How does specificity affect the predictive value of a test?
Here's an example. Let's take a population of 1000 individuals. Let’s say the prevalence is 20%, so 200 have the disease and 800 don't. The test sensitivity is 70% and the specificity is also 70%. So out of the 200 diseased, 70%, or 140 people, will be picked up by the test, whereas 60 people will be missed. Similarly, 70%, or 560 non-diseased individuals, will be picked up, whereas 240 will be falsely classified as diseased. Overall, we have 380 folks who tested positive—140 true positives and 240 false positives.
Figure 1. Within a population of 1000 people, a disease with a 20% prevalence will impact 200 people. A test with 70% sensitivity and 70% specificity will correctly identify 140 people with the disease, and 560 without the disease. This will leave 60 false negatives, and 240 false-positive results.
Now let's calculate the PPV. That's 140 true positives divided by 380 who tested positive, times 100, equals 37%—pretty bad.
Figure 2. For a disease prevalence of 20%, using a test with sensitivity and specificity of 70% in this population of individuals generates a positive predictive value, or PPV, of 37%.
What happens if we use a more sensitive test?
Now let's see what happens to the positive predictive value if we change the sensitivity to 90%. Now out of the 200 diseased, we're going to pick up 180 people and we'll miss 20. Nothing changes with the non-diseased individuals, since specificity stays the same at 70%. So overall, we end up with 420 people who test positive.
The PPV is calculated as 180 divided by 420, times 100, which equals 43%. So not a big improvement from our initial 37%.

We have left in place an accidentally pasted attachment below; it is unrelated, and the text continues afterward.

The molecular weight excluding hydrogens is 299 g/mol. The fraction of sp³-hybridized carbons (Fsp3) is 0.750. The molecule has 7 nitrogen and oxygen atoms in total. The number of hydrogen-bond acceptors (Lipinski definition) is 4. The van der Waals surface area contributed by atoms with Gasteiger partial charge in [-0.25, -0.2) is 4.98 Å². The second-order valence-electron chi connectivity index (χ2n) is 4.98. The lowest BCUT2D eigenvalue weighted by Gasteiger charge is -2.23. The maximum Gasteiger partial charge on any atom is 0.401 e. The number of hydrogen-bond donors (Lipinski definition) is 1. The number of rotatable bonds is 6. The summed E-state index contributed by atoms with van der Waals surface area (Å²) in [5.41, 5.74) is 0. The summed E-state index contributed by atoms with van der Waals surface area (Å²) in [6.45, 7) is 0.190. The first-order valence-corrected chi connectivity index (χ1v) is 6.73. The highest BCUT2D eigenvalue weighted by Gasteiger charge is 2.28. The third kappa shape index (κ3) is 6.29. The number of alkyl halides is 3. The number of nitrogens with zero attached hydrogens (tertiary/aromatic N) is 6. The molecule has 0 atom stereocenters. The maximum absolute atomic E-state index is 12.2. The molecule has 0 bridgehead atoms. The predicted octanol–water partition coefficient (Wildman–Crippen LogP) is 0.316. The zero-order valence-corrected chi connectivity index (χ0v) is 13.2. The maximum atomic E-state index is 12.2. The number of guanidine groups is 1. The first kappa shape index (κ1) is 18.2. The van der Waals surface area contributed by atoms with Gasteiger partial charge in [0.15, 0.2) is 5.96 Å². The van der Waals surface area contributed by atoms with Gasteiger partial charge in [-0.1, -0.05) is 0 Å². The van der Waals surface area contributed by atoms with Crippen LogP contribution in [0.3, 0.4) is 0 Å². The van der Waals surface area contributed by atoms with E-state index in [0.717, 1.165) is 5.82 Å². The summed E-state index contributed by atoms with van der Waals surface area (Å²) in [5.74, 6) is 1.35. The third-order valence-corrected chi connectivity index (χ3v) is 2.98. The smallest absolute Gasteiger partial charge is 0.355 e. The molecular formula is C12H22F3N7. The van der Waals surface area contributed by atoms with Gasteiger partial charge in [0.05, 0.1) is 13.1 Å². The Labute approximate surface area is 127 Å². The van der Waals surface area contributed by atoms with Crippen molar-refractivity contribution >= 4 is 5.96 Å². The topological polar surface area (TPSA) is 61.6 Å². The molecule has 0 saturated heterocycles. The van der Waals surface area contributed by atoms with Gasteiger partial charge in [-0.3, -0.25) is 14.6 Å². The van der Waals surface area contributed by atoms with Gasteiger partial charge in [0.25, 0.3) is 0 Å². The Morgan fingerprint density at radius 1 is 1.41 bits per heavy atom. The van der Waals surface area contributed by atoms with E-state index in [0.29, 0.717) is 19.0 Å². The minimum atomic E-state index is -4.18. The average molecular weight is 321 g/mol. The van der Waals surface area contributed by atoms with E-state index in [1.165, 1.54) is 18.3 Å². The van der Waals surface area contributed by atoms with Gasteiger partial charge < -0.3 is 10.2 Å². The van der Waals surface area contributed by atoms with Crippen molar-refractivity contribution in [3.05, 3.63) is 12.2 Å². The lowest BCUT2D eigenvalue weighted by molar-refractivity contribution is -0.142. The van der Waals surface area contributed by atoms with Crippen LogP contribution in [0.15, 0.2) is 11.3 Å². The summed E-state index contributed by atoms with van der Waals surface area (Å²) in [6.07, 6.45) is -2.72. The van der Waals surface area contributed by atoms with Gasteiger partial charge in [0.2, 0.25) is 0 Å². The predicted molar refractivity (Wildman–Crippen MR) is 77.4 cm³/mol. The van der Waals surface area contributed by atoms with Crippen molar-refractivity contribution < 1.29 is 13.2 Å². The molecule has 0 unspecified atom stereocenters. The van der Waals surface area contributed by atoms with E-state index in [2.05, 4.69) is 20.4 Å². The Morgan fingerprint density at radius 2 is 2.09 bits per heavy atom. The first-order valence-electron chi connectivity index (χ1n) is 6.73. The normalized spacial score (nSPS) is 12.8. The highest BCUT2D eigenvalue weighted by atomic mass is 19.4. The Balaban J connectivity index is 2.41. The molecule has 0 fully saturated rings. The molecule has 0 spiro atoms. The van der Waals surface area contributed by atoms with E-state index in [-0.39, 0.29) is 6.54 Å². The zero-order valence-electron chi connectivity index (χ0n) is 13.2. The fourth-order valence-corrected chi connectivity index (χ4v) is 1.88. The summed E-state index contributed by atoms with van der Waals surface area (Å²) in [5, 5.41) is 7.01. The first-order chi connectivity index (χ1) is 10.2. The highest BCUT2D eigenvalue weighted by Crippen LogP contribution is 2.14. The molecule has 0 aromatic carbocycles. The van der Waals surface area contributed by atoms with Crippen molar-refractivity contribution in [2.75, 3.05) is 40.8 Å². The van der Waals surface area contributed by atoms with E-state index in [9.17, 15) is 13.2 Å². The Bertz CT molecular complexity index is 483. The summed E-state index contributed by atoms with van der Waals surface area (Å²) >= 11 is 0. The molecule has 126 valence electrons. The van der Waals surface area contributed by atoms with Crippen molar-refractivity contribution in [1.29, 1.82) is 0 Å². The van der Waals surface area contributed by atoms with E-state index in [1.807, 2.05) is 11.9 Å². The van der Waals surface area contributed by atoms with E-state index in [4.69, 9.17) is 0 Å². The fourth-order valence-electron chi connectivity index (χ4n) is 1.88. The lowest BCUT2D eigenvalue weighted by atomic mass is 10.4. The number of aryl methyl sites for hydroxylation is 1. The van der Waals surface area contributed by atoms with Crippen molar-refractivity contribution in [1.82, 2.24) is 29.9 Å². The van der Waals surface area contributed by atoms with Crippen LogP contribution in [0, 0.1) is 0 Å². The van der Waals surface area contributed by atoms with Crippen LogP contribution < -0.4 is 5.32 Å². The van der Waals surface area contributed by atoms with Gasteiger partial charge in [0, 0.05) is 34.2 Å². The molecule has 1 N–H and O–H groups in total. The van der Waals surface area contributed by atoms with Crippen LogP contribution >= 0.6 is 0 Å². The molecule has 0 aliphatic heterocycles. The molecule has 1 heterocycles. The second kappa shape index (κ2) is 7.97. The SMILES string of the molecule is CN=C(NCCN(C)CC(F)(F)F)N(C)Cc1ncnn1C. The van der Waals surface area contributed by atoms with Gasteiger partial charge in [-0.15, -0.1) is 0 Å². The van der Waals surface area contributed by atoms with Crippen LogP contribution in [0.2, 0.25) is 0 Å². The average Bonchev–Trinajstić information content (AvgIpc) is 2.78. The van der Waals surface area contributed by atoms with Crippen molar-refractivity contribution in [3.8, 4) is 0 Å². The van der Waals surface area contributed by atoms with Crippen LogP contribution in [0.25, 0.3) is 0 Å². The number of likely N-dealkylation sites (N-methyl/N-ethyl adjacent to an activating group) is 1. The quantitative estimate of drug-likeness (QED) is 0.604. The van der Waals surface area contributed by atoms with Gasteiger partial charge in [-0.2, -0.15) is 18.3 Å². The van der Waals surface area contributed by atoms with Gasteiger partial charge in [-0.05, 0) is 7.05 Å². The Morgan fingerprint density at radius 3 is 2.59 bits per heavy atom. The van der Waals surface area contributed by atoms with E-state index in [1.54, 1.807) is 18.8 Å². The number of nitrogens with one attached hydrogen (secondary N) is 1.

Figure 3. For a disease prevalence of 20%, using a test with a sensitivity of 90% and a specificity of 70% in this population of individuals generates a positive predictive value (PPV) of 43%.
What happens if we use a more specific test?
Now, let's see what happens if we take our initial numbers and change the specificity from 70 to 90%. In this case, the number of diseased individuals and their results stay the same since sensitivity is left unchanged at 70%. Now we're correctly diagnosing 90% of non-diseased, or 720 people, and we're going to get 80 false positives.
So overall, there are 220 people who test positive. The positive predictive value is 140 divided by 220, times 100, which equals 64%. So much better than our initial 37%!
Figure 4. For a disease prevalence of 20%, using a test with a sensitivity of 70% and a specificity of 90% in this population of individuals generates a positive predictive value of 67%.
Why does specificity have so much more influence on the positive predictive value than sensitivity?
Well, because in a normal population there are many more people in the non-diseased group. Therefore, a 1% change in the number of non-diseased individuals correctly identified as negative, or the specificity, has a much bigger effect than a 1% change in the number of diseased individuals that correctly test positive, or the sensitivity.
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